Carolina in my mind

This past weekend, the 206 had the pleasure of visiting Winston-Salem, North Carolina: home of Ben Folds (my fake celebrity boyfriend; swoon), Krispy Kreme Doughnuts, and my mom. The purpose of the trip was to spend some quality time with my grandparents, and I really enjoyed the visit. It had been 15 years or so since I’d last been there, and it’s funny how one’s consciousness will pick up the minor cultural differences between Seattle and North Carolina that didn’t occur to me when I’d visited as a kid. A few observations from the trip:

  • The South is very into name brands in general, and I noticed several girls wearing Burberry rain boots for some reason. There were more people wearing rain boots in Winston-Salem than in Seattle per capita; it was a bit odd. I also spotted 4 or 5 people (women and girls) wearing Missoni for Target pieces in the various airports I was in during the trip: they’d better watch themselves; that stuff’s in high demand.
  • Shopkeepers, waitresses and other service people I encountered throughout the trip were all so syrupy sweet; addressing their female customers as “darlin'” or “sweetheart”. In Seattle, this type of discourse would come off as moderately crazy (or a bit disingenuous at the very least), but it’s not an act. They really are that nice in the South.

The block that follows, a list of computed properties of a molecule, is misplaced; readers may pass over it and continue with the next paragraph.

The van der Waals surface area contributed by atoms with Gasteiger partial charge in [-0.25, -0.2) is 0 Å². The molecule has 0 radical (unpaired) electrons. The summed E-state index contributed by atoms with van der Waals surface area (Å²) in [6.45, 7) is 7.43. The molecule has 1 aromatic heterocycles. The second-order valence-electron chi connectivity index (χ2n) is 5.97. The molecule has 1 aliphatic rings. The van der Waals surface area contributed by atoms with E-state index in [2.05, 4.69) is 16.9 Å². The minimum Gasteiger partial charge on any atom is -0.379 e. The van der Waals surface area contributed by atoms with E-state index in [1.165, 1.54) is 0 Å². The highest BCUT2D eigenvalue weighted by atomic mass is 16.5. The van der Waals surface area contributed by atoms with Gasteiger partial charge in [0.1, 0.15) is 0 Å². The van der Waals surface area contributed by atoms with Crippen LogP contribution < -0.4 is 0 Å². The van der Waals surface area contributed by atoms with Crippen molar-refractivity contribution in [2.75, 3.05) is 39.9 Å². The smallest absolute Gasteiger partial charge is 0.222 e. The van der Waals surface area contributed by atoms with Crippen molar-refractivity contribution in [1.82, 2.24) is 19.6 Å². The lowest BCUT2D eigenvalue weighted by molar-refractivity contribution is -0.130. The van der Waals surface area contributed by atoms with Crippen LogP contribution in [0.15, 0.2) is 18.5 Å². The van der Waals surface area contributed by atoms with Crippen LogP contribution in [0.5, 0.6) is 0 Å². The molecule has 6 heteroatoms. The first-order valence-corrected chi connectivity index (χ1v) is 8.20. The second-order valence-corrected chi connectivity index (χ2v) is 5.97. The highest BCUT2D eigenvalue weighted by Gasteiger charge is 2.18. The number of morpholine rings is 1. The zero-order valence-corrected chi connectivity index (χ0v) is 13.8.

• THEY SELL BLUE BELL IN NORTH CAROLINA NOW. This was worth the trip all by itself. Not familiar? Check it. The. Best. EVER.

The South also has a way with style, as evidenced by the trip my grandmother and I took to Reynolda House, the former residence and surrounding property of tobacco industry magnate R.J. Reynolds and his family. Katherine Reynolds, R.J.’s widow, had a keen sense of fashion and had quite the savvy design sense for a girl from Mount Airy, North Carolina. Some shots I captured in the Reynolda House:

A sampling of Katherine Reyonolds’ hat collection. Simply fabulous.

An evening dress from her (vast) closet.

1920s-era unmentionables. Scandal.

A taste of the extensive art collection at Reynolda House.

The house also boasted a selection of framed vintage
Vogue magazine covers. Tr
és chic.

The South has a style all its own that is completely unlike other parts of the country, and the southern grandeur of the Reynolda House captures the sensibility of the region perfectly. Without a doubt, a sight to see. And just for fun (and because I saw this on the street when we were out and about walking around in downtown Winston-Salem and couldn’t believe I’d actually captured it in the wild), the urban sombrero:

You’re welcome.

One thought on “Carolina in my mind

  1. Hallie

    I will search for something that can rival the urban sombrero. Awesome!


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